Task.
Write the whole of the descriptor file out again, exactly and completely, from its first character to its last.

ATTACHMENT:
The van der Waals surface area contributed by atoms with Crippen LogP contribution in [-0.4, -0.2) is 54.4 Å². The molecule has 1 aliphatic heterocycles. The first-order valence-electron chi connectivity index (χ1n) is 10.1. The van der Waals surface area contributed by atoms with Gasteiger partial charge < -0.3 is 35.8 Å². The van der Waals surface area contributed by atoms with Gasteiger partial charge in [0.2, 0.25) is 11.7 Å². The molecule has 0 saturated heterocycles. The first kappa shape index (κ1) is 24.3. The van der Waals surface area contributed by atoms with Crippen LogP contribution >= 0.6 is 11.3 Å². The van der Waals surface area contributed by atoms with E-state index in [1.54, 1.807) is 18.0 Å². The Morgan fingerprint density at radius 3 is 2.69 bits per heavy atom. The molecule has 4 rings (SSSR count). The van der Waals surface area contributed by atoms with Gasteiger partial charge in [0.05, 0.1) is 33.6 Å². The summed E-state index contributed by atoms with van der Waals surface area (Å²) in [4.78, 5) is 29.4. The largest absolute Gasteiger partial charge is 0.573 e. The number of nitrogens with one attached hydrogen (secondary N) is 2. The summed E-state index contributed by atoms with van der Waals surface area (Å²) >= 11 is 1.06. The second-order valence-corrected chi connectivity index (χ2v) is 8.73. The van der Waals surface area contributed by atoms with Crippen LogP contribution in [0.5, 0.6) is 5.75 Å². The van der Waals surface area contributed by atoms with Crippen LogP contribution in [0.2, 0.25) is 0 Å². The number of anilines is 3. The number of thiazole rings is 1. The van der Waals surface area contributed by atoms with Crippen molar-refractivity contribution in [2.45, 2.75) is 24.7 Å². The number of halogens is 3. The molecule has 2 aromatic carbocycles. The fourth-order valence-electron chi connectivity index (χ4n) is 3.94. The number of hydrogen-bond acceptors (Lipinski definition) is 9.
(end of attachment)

The van der Waals surface area contributed by atoms with Crippen LogP contribution in [-0.4, -0.2) is 54.4 Å². The molecule has 1 aliphatic heterocycles. The first-order valence-electron chi connectivity index (χ1n) is 10.1. The van der Waals surface area contributed by atoms with Gasteiger partial charge < -0.3 is 35.8 Å². The van der Waals surface area contributed by atoms with Gasteiger partial charge in [0.2, 0.25) is 11.7 Å². The molecule has 0 saturated heterocycles. The first kappa shape index (κ1) is 24.3. The van der Waals surface area contributed by atoms with Crippen LogP contribution >= 0.6 is 11.3 Å². The van der Waals surface area contributed by atoms with E-state index in [1.54, 1.807) is 18.0 Å². The Morgan fingerprint density at radius 3 is 2.69 bits per heavy atom. The molecule has 4 rings (SSSR count). The van der Waals surface area contributed by atoms with Gasteiger partial charge in [0.05, 0.1) is 33.6 Å². The summed E-state index contributed by atoms with van der Waals surface area (Å²) in [4.78, 5) is 29.4. The largest absolute Gasteiger partial charge is 0.573 e. The number of nitrogens with one attached hydrogen (secondary N) is 2. The summed E-state index contributed by atoms with van der Waals surface area (Å²) >= 11 is 1.06. The second-order valence-corrected chi connectivity index (χ2v) is 8.73. The van der Waals surface area contributed by atoms with Crippen LogP contribution in [0.5, 0.6) is 5.75 Å². The van der Waals surface area contributed by atoms with Crippen LogP contribution in [0.2, 0.25) is 0 Å². The number of anilines is 3. The number of thiazole rings is 1. The van der Waals surface area contributed by atoms with Crippen molar-refractivity contribution in [2.45, 2.75) is 24.7 Å². The number of halogens is 3. The molecule has 2 aromatic carbocycles. The fourth-order valence-electron chi connectivity index (χ4n) is 3.94. The number of hydrogen-bond acceptors (Lipinski definition) is 9.